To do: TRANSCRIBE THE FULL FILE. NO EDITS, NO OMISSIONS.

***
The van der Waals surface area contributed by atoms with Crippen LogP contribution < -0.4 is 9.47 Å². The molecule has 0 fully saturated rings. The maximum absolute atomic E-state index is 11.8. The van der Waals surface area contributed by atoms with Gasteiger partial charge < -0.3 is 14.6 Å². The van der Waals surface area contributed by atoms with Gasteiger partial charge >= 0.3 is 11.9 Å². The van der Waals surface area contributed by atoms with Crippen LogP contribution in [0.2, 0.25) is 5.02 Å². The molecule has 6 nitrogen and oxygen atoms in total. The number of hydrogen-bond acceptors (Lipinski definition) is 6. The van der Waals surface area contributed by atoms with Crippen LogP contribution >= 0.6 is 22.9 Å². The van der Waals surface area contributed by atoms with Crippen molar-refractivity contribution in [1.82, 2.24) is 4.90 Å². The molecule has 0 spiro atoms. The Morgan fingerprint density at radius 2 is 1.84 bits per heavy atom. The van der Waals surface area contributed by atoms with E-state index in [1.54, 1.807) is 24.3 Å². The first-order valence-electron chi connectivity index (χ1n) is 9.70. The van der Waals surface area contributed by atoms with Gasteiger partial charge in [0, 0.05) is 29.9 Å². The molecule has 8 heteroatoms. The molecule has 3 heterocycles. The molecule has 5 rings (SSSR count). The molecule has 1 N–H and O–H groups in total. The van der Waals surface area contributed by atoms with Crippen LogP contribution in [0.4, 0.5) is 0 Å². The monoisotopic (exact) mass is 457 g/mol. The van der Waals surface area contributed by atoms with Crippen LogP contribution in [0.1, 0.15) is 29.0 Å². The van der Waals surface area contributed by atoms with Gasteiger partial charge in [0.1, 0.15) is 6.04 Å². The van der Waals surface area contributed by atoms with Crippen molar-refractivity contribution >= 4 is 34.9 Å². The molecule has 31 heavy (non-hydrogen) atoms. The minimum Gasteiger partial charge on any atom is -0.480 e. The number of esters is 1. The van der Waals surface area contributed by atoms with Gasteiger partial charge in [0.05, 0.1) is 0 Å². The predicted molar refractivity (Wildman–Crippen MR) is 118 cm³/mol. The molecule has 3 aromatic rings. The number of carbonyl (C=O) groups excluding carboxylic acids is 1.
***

The van der Waals surface area contributed by atoms with Crippen LogP contribution < -0.4 is 9.47 Å². The molecule has 0 fully saturated rings. The maximum absolute atomic E-state index is 11.8. The van der Waals surface area contributed by atoms with Gasteiger partial charge < -0.3 is 14.6 Å². The van der Waals surface area contributed by atoms with Gasteiger partial charge >= 0.3 is 11.9 Å². The van der Waals surface area contributed by atoms with Crippen LogP contribution in [0.2, 0.25) is 5.02 Å². The molecule has 6 nitrogen and oxygen atoms in total. The number of hydrogen-bond acceptors (Lipinski definition) is 6. The van der Waals surface area contributed by atoms with Crippen LogP contribution >= 0.6 is 22.9 Å². The van der Waals surface area contributed by atoms with Crippen molar-refractivity contribution in [1.82, 2.24) is 4.90 Å². The molecule has 0 spiro atoms. The Morgan fingerprint density at radius 2 is 1.84 bits per heavy atom. The van der Waals surface area contributed by atoms with E-state index in [1.54, 1.807) is 24.3 Å². The first-order valence-electron chi connectivity index (χ1n) is 9.70. The van der Waals surface area contributed by atoms with Gasteiger partial charge in [0, 0.05) is 29.9 Å². The molecule has 8 heteroatoms. The molecule has 3 heterocycles. The molecule has 5 rings (SSSR count). The molecule has 1 N–H and O–H groups in total. The van der Waals surface area contributed by atoms with Crippen LogP contribution in [0.4, 0.5) is 0 Å². The monoisotopic (exact) mass is 457 g/mol. The van der Waals surface area contributed by atoms with Crippen LogP contribution in [0.1, 0.15) is 29.0 Å². The van der Waals surface area contributed by atoms with Gasteiger partial charge in [0.1, 0.15) is 6.04 Å². The van der Waals surface area contributed by atoms with Crippen molar-refractivity contribution >= 4 is 34.9 Å². The molecule has 31 heavy (non-hydrogen) atoms. The minimum Gasteiger partial charge on any atom is -0.480 e. The number of esters is 1. The van der Waals surface area contributed by atoms with Gasteiger partial charge in [0.05, 0.1) is 0 Å². The predicted molar refractivity (Wildman–Crippen MR) is 118 cm³/mol. The molecule has 3 aromatic rings. The number of carbonyl (C=O) groups excluding carboxylic acids is 1.